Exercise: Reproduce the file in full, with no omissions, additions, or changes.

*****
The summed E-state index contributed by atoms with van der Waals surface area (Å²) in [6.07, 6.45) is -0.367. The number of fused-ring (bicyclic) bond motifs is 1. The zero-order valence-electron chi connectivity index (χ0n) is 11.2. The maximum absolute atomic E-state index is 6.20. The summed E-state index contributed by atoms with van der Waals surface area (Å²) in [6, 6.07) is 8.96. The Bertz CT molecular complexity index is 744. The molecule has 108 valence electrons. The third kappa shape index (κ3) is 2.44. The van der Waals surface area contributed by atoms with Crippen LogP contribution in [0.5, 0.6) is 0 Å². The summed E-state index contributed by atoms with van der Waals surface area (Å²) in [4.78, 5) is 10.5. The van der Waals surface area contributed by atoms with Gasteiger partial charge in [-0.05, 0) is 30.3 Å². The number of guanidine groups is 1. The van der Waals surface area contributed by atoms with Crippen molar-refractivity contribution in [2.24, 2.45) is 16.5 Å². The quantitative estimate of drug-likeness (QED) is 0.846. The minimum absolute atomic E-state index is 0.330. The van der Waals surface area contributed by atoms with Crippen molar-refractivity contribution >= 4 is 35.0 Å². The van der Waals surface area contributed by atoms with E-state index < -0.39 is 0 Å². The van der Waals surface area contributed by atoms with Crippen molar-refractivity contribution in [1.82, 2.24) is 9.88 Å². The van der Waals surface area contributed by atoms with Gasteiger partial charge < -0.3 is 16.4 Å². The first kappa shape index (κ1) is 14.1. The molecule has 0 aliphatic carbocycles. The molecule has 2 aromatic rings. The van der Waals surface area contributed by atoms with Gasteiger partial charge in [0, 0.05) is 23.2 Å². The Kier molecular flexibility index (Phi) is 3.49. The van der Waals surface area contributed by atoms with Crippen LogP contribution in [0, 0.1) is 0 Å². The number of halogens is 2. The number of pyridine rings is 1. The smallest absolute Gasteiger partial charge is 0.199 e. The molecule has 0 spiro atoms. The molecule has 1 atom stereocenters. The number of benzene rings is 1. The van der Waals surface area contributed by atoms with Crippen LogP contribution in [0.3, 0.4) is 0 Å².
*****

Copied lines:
The summed E-state index contributed by atoms with van der Waals surface area (Å²) in [6.07, 6.45) is -0.367. The number of fused-ring (bicyclic) bond motifs is 1. The zero-order valence-electron chi connectivity index (χ0n) is 11.2. The maximum absolute atomic E-state index is 6.20. The summed E-state index contributed by atoms with van der Waals surface area (Å²) in [6, 6.07) is 8.96. The Bertz CT molecular complexity index is 744. The molecule has 108 valence electrons. The third kappa shape index (κ3) is 2.44. The van der Waals surface area contributed by atoms with Crippen LogP contribution in [0.5, 0.6) is 0 Å². The summed E-state index contributed by atoms with van der Waals surface area (Å²) in [4.78, 5) is 10.5. The van der Waals surface area contributed by atoms with Gasteiger partial charge in [-0.05, 0) is 30.3 Å². The number of guanidine groups is 1. The van der Waals surface area contributed by atoms with Crippen molar-refractivity contribution in [2.24, 2.45) is 16.5 Å². The quantitative estimate of drug-likeness (QED) is 0.846. The minimum absolute atomic E-state index is 0.330. The van der Waals surface area contributed by atoms with Crippen molar-refractivity contribution >= 4 is 35.0 Å². The van der Waals surface area contributed by atoms with E-state index < -0.39 is 0 Å². The van der Waals surface area contributed by atoms with Crippen molar-refractivity contribution in [1.82, 2.24) is 9.88 Å². The van der Waals surface area contributed by atoms with Gasteiger partial charge < -0.3 is 16.4 Å². The first kappa shape index (κ1) is 14.1. The molecule has 0 aliphatic carbocycles. The molecule has 2 aromatic rings. The van der Waals surface area contributed by atoms with Gasteiger partial charge in [0, 0.05) is 23.2 Å². The Kier molecular flexibility index (Phi) is 3.49. The van der Waals surface area contributed by atoms with Crippen LogP contribution in [0, 0.1) is 0 Å². The number of halogens is 2. The number of pyridine rings is 1. The smallest absolute Gasteiger partial charge is 0.199 e. The molecule has 0 spiro atoms. The molecule has 1 atom stereocenters. The number of benzene rings is 1. The van der Waals surface area contributed by atoms with Crippen LogP contribution in [0.3, 0.4) is 0 Å².